One thing I enjoy about being someone that works with musicians is that this is an industry could innovate its way out of a paper bag. It’s been at the forefront of digital disruption for decades, faced multiple threats to its entire existence and still managed to survive. The people that work in music are not only the most passionate, but also some of the brightest.
But here’s the thing: live and recorded music are different — and always will be. We’re currently in the midst of a new golden age of mechanical exploitation; the streaming boom, deep back catalogues, new formats and platforms have allowed labels and publishers to derive significant blood from what was once thought to be a totally barren stone. The recording industry returned to the black for the first time in over a decade in 2018. Grievances about payouts aside, it was a watershed moment.
What COVID-19 has demonstrated is that while the same approach has tried to be shoehorned into live music, it doesn’t really work. Bless them for trying, from the incredible work of Isol-Aid to Powderfinger’s One Night Lonely, Twitch festivals, Travis Scott on TikTok, 100gecs on Minecraft and pay-per-view gigs recorded in high definition (and empty rooms) all over the world. But they are not replacements. They are adjuncts, add-ons to the core that is a live experience. As anyone in the recording business knows, the real money in today’s age isn’t in the replication of a piece of music, it’s in the master. The key is the source.
Recorded music exists as a relatively recent attempt to capture the essence of live music, which is one of the most ancient forms of art on the planet. For thousands of years, it was a format passed down through oral tradition, at least until the invention of the phonograph in 1877. Sure, we have fireworks, jumbo screens, auto tune and wireless guitars now, but the core of it is the same. It’s a long and squiggly line between the Ancient Greeks and Tones & I, but it’s still a connected one.
Last night I partook in what I imagine is one of the first live shows to actually get off the ground since Australia shut down. It was in a sit-down venue operating at a fifth of their capacity. Rules were strict and rigidly enforced. No mingling, no standing, sanitiser at the ready. As a lifelong live music fan, who prior to this turn of events was attending 3–4 gigs a week, I expected this experience to be total rubbish. To make matters worse, I was seeing Sydney band Polish Club, a trio renowned for being fast, loud and raucous.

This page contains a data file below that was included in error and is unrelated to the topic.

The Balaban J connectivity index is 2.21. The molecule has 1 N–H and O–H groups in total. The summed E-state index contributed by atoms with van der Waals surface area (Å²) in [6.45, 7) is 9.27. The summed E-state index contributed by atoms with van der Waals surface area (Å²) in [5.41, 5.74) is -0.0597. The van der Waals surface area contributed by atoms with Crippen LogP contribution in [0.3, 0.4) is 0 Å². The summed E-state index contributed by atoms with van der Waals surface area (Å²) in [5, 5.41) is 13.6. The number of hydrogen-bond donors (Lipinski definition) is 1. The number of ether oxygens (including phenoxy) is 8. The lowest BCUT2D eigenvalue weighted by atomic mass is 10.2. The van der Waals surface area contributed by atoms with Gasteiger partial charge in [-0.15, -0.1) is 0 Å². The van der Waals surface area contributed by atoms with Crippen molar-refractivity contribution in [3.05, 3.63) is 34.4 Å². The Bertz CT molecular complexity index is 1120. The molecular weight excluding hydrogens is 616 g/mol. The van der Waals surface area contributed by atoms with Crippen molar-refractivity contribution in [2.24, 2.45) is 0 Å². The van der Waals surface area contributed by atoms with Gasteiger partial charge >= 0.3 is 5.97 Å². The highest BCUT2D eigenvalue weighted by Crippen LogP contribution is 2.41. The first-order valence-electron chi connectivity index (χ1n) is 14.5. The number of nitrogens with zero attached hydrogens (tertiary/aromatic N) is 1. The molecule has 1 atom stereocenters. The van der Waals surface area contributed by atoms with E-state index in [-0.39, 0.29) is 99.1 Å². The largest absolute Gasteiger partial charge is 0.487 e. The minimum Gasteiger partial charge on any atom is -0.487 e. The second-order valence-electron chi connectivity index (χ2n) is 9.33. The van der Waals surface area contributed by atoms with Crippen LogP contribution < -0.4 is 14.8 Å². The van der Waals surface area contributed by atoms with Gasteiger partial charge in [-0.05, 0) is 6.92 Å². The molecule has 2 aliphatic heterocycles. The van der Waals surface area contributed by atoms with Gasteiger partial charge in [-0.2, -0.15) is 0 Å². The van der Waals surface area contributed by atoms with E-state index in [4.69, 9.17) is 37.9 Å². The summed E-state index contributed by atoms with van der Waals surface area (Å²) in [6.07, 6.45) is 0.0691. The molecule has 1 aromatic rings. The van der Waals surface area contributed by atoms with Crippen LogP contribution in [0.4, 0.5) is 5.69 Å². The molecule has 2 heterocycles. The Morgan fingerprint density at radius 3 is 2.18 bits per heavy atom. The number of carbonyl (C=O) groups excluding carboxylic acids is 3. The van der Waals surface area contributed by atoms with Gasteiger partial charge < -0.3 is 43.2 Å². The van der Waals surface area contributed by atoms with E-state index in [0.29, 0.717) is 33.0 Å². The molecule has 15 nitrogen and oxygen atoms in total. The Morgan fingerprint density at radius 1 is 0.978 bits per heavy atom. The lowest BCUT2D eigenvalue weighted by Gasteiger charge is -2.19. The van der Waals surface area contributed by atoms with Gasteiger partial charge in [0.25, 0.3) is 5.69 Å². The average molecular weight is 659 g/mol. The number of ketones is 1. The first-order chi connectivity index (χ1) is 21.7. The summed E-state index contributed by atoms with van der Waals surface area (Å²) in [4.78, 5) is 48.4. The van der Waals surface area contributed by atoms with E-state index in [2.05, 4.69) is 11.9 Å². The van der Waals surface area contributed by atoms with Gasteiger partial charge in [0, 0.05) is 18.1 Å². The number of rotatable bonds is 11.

Surprisingly, it was the opposite. Humans are adaptable, it took maybe 5 minutes to move past the awkwardness of the situation and enjoy what is still a wholly irreplaceable experience. It became crystal clear to me last night that the energy, charm, looseness, spontaneity and volume of a show is not something we can Spotify our way out of. The relationship between musician and audience is symbiotic and ideally needs to exist in person. Ask any artist you know if they’d prefer Instagram reacts or applause.
What post-Covid shows will be is a real leveller for artists that have previously relied on visual tricks, huge production and histrionics. Forced to play smaller or half-filled rooms by default, the better musicians that are simply talented without the excess packaging will thrive. It may also be the return to an era of guitar bands and piano balladeers; intimate venues where movement is limited does not favour electronic music, Sydney’s dominant aural aesthetic of the last ten years that has made Flume, Hayden James and Rufus global sensations.
These shows will be more expensive. They will be less social. But by design, they are also more intimate. They refocus the reason Australians love music and why we typically spend more money on it than sport. Last night, I got to sing alongside an audience. I laughed at jokes made between songs. I was overwhelmed with the force of frenetic drumming, blazing guitars. I will never derive that euphoria from a screen, not even with the best cameras and the best headphones on God’s Earth.
Whenever and however we come out of this, live music will and should be there for us. It will be weird at first, but we must be ready to meet it. This morning I woke up tired, with the faint ringing of tinnitus in my ears and a sore throat. I can’t wait to do it again.